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G-Cloud in the UK Government

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The G-Cloud framework is a UK government programme aimed at promoting government-wide adoption of cloud computing. G-Cloud has been developed to give customers access to pay-as-you-go services as a cheaper alternative to traditionally sourced ICT. G-Cloud is a key component of the British Government’s ICT strategy.

The G-Cloud framework allows you to choose and purchase cloud services covering infrastructure, platform, software and specialist cloud services. The framework is for commodity based, pay-as-you go services.

 Infrastructure as a Service (IaaS), Platforms as a Service (PaaS), Software as a Service (SaaS) and finely  for services outside of the three traditional ‘as a service’ (aaS) areas to support customers taking on cloud services.

The Crown Commercial Service has brought together Government’s central commercial capability into a single organisation, amalgamating Government Procurement Service with other commercial teams from the Cabinet Office and central government departments.

 

They are an executive agency of the Cabinet Office and operate as a trading fund under the Government Trading Funds Act 1973. With the remit to work with both government departments and organisations across the whole of the public sector to ensure maximum value is extracted from every commercial relationship and improve the quality of service delivery.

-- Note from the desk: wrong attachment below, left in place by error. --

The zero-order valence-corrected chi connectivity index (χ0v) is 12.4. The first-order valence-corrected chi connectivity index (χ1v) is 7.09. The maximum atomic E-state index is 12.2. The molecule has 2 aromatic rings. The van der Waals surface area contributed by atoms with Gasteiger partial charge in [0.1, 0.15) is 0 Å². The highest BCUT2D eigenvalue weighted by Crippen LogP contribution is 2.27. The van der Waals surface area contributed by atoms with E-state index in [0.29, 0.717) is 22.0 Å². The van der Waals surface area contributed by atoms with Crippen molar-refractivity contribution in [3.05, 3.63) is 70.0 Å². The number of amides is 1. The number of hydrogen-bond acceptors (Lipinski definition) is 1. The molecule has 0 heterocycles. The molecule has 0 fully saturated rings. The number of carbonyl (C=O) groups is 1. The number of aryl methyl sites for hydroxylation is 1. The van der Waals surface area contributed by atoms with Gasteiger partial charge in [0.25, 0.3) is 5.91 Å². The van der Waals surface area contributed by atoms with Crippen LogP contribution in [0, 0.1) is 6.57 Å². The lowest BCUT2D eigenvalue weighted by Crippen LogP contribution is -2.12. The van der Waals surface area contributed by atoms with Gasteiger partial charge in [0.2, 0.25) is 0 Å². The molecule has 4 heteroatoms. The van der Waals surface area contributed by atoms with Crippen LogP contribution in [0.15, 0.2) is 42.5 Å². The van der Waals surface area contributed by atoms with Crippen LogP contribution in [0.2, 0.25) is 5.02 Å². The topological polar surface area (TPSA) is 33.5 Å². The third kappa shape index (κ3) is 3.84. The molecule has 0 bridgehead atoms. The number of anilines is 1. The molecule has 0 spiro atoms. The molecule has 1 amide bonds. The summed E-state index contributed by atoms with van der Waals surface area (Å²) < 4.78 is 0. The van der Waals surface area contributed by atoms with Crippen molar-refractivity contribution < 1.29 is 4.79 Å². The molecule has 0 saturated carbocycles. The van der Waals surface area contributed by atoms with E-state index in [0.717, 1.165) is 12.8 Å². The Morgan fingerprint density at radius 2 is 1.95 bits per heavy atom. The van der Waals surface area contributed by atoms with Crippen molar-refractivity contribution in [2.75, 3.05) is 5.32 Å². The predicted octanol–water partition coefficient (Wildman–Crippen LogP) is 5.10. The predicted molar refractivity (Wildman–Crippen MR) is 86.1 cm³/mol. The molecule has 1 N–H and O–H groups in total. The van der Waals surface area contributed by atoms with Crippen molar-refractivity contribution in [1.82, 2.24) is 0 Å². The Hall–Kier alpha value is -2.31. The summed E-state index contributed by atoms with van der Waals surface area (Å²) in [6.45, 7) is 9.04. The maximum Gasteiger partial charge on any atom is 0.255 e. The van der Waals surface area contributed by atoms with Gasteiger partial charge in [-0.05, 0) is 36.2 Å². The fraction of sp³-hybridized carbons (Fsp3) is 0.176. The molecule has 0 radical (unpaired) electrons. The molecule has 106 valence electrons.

Macmillan suggested that the benefits of procuring services via this method are not currently being adequately communicated to potential buyers by the government, leaving G-Cloud in the dust when it comes to procurement for some public sector authorities.

Tony Singleton, the head of Government Digital Services (GDS), recently announced intentions to do more in promoting the G-Cloud framework to the wider public sector. This is following news that despite strong uptake amongst central government, between 2012 and 2013, only 1 per cent of local councils in England had procured IT services through G-Cloud’s online CloudStore.

The fallout from this is a reluctance to engage in reviewing existing service contracts, inevitably creating a vendor lock-in situation whereby public sector services are supplied solely by a select few vendors. This situation first arose with Enterprise Content Management (ECM) which was rushed into over 10 years ago.